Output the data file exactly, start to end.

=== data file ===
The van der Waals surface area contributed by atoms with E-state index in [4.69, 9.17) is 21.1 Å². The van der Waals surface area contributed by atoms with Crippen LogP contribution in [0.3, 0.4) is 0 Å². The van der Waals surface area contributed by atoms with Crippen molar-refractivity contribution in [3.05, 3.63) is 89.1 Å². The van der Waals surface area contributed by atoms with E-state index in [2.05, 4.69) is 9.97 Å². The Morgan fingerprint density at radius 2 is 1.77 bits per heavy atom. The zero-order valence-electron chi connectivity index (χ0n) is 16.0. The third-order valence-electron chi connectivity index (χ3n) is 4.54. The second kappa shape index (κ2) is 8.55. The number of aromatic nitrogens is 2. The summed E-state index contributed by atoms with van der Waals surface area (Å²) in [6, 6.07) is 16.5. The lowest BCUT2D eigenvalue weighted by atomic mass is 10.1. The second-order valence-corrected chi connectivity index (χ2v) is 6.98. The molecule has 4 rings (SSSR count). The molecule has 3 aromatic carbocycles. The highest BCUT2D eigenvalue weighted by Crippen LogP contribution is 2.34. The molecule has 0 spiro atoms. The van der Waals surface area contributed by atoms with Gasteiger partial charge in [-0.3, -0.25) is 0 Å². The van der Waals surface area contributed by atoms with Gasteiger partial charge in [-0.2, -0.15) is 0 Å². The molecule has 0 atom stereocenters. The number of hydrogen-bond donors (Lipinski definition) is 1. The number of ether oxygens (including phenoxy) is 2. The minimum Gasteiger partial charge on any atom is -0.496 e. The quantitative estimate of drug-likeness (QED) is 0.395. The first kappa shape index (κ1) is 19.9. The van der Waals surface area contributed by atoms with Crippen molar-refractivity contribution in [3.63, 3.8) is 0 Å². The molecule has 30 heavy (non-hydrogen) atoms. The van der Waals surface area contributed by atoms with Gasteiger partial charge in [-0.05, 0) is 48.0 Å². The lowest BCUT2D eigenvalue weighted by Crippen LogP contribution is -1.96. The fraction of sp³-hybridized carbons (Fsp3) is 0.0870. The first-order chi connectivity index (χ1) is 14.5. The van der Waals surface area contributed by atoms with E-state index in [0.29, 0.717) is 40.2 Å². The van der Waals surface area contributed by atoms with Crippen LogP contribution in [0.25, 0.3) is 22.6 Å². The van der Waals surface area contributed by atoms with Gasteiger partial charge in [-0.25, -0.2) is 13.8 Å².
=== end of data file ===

The van der Waals surface area contributed by atoms with E-state index in [4.69, 9.17) is 21.1 Å². The van der Waals surface area contributed by atoms with Crippen LogP contribution in [0.3, 0.4) is 0 Å². The van der Waals surface area contributed by atoms with Crippen molar-refractivity contribution in [3.05, 3.63) is 89.1 Å². The van der Waals surface area contributed by atoms with E-state index in [2.05, 4.69) is 9.97 Å². The Morgan fingerprint density at radius 2 is 1.77 bits per heavy atom. The zero-order valence-electron chi connectivity index (χ0n) is 16.0. The third-order valence-electron chi connectivity index (χ3n) is 4.54. The second kappa shape index (κ2) is 8.55. The number of aromatic nitrogens is 2. The summed E-state index contributed by atoms with van der Waals surface area (Å²) in [6, 6.07) is 16.5. The lowest BCUT2D eigenvalue weighted by atomic mass is 10.1. The second-order valence-corrected chi connectivity index (χ2v) is 6.98. The molecule has 4 rings (SSSR count). The molecule has 3 aromatic carbocycles. The highest BCUT2D eigenvalue weighted by Crippen LogP contribution is 2.34. The molecule has 0 spiro atoms. The van der Waals surface area contributed by atoms with Gasteiger partial charge in [-0.3, -0.25) is 0 Å². The van der Waals surface area contributed by atoms with Gasteiger partial charge in [-0.2, -0.15) is 0 Å². The molecule has 0 atom stereocenters. The number of hydrogen-bond donors (Lipinski definition) is 1. The number of ether oxygens (including phenoxy) is 2. The minimum Gasteiger partial charge on any atom is -0.496 e. The quantitative estimate of drug-likeness (QED) is 0.395. The first kappa shape index (κ1) is 19.9. The van der Waals surface area contributed by atoms with Crippen molar-refractivity contribution in [3.63, 3.8) is 0 Å². The molecule has 30 heavy (non-hydrogen) atoms. The van der Waals surface area contributed by atoms with Gasteiger partial charge in [-0.05, 0) is 48.0 Å². The lowest BCUT2D eigenvalue weighted by Crippen LogP contribution is -1.96. The fraction of sp³-hybridized carbons (Fsp3) is 0.0870. The first-order chi connectivity index (χ1) is 14.5. The van der Waals surface area contributed by atoms with E-state index in [0.29, 0.717) is 40.2 Å². The van der Waals surface area contributed by atoms with Crippen LogP contribution in [0.25, 0.3) is 22.6 Å². The van der Waals surface area contributed by atoms with Gasteiger partial charge in [-0.25, -0.2) is 13.8 Å².